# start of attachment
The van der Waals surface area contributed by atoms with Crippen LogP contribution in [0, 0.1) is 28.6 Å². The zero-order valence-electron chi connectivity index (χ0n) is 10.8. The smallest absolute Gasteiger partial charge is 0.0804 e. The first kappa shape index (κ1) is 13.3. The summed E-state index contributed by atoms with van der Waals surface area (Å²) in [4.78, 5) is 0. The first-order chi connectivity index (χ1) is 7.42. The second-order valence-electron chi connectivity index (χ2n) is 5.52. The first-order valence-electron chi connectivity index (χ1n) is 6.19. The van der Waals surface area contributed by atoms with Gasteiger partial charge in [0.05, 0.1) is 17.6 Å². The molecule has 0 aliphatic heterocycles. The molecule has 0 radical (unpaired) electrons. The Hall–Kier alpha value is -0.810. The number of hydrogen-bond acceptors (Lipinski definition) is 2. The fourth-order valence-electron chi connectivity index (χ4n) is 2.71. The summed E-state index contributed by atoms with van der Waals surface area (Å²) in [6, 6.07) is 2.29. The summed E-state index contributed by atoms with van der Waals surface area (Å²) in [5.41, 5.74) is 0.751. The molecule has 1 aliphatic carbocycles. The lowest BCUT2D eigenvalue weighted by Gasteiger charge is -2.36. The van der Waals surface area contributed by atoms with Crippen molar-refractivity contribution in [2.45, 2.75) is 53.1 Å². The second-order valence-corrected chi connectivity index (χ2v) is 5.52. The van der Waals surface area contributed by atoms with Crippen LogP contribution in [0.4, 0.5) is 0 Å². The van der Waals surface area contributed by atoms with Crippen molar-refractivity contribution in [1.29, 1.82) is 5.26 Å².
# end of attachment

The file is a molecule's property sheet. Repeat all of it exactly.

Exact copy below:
The van der Waals surface area contributed by atoms with Crippen LogP contribution in [0, 0.1) is 28.6 Å². The zero-order valence-electron chi connectivity index (χ0n) is 10.8. The smallest absolute Gasteiger partial charge is 0.0804 e. The first kappa shape index (κ1) is 13.3. The summed E-state index contributed by atoms with van der Waals surface area (Å²) in [4.78, 5) is 0. The first-order chi connectivity index (χ1) is 7.42. The second-order valence-electron chi connectivity index (χ2n) is 5.52. The first-order valence-electron chi connectivity index (χ1n) is 6.19. The van der Waals surface area contributed by atoms with Gasteiger partial charge in [0.05, 0.1) is 17.6 Å². The molecule has 0 aliphatic heterocycles. The molecule has 0 radical (unpaired) electrons. The Hall–Kier alpha value is -0.810. The number of hydrogen-bond acceptors (Lipinski definition) is 2. The fourth-order valence-electron chi connectivity index (χ4n) is 2.71. The summed E-state index contributed by atoms with van der Waals surface area (Å²) in [6, 6.07) is 2.29. The summed E-state index contributed by atoms with van der Waals surface area (Å²) in [5.41, 5.74) is 0.751. The molecule has 1 aliphatic carbocycles. The lowest BCUT2D eigenvalue weighted by Gasteiger charge is -2.36. The van der Waals surface area contributed by atoms with Crippen molar-refractivity contribution in [2.45, 2.75) is 53.1 Å². The second-order valence-corrected chi connectivity index (χ2v) is 5.52. The van der Waals surface area contributed by atoms with Crippen LogP contribution in [0.4, 0.5) is 0 Å². The van der Waals surface area contributed by atoms with Crippen molar-refractivity contribution in [1.29, 1.82) is 5.26 Å².